The less we save, the more we'll have a trade deficit. The yardstick shouldn't be politicized.

Share story

Something we’re not likely to hear in the State of the Union address is that Americans’ personal savings rate hit a near-record low of 2.4 percent of disposable income in December. And to the extent the speech mentions combative “America First” threats against our trading partners, this really matters.

In the 1960s and 1970s, Americans were decent savers, in the 10-percent range. The rate began to fall in the 1980s and has never again hits its old trend line. It reached a record low of 2.3 percent in September 2005, then rebounded some in the Great Recession and its aftermath, but has been on the downswing since 2016. Meanwhile, federal debt — or “dis-savings” — has been rising since the 1980s, hitting new highs as a percentage of GDP.

Federal debt in itself isn’t necessarily evil or destructive. For example, we could have borrowed at historic low rates to build subways in our cities and connect them with high-speed rail, repairing other infrastructure, and creating jobs with public investments that would eventually pay for themselves. But the United States tends to add to its debt because of tax cuts and cleaning up the mess of speculative bubbles, most notably from the Great Recession. Since 2001, we’ve been at war paid on a credit card.

Back to the trade connection. The current account balance, which is shorthand for “trade deficit” in America, is partly calculated on the national savings rate, both personal and federal — or lack thereof. Nations with positive savings rates tend to run trade surpluses. Nations with negative savings rates don’t. It’s not a morality play but a simple fact of economics. The Trump administration uses the trade deficit as its crude tool of measuring “fairness” and whether the United States is getting a good deal. This is wrong. (Also, we tend to run a surplus in services, but a deficit in goods, so large and varied is the U.S. economy).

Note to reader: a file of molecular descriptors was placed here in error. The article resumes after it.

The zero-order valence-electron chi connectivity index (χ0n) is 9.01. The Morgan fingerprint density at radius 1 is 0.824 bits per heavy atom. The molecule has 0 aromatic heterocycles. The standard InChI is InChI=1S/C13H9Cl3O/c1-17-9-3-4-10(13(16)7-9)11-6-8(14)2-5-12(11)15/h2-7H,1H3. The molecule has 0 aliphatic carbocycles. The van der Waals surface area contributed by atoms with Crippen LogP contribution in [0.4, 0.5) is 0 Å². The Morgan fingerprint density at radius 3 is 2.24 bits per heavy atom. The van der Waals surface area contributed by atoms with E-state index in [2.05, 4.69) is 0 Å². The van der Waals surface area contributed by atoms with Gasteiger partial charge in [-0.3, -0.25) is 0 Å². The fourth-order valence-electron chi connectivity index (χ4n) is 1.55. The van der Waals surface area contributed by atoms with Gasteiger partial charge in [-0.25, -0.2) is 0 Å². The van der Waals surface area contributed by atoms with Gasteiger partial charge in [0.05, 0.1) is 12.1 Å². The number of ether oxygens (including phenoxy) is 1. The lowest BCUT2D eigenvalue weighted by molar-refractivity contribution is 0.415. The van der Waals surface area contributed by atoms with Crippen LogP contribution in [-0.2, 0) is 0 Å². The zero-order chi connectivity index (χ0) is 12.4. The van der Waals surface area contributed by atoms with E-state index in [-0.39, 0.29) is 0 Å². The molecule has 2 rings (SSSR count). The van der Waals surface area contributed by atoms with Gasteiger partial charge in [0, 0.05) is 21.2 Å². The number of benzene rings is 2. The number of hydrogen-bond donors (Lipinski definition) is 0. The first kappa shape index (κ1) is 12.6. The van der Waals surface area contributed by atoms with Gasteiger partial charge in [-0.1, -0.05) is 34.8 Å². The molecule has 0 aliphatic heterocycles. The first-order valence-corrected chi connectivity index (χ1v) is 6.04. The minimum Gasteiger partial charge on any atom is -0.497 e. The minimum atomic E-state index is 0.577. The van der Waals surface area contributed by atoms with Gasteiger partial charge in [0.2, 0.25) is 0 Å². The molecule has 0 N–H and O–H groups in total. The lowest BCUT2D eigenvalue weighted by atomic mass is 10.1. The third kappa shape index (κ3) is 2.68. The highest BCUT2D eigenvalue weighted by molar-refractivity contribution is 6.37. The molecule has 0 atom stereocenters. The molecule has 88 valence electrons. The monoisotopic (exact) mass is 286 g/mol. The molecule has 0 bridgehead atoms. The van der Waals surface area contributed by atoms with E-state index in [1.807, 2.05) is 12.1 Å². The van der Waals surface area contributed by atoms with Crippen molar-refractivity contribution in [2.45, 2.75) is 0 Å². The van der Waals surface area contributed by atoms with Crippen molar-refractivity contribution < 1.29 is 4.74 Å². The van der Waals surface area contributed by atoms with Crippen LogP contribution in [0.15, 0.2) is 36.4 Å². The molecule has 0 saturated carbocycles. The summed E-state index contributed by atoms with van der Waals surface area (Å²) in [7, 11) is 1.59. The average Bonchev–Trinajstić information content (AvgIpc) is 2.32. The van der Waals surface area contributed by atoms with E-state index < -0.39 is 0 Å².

This past April, Columbia University Professor Jeffrey Sachs warned about the economic illiteracy of the Trump team and its consequences — especially if Republicans won their massive tax cut (which they did).

“This would be a ruinous fiscal policy, yet perhaps a popular one in the short term – before the economic bills start coming due,” Sachs argued on the Project Syndicate site. “With a larger budget deficit, America’s current-account deficit would soar as well, just as it did when Reagan’s tax cuts expanded the federal budget deficit sharply in the early 1980s. One can imagine that the rising trade deficit would then lead to even more outlandish claims by Trump and his officials about alleged Chinese and German trade perfidy.”

And Canadian and Mexican perfidy, too. The problem is, all too many Americans will  believe them. That’s bad news for trade-dependent states such as Washington. Torpedo NAFTA, and the pain will hit the Trump heartland, too. Who will be salt-of-the-earth white working folks blame then?


Today’s Econ Haiku:

The plants are happy

But are workers cowering?

Oops, wrong CEO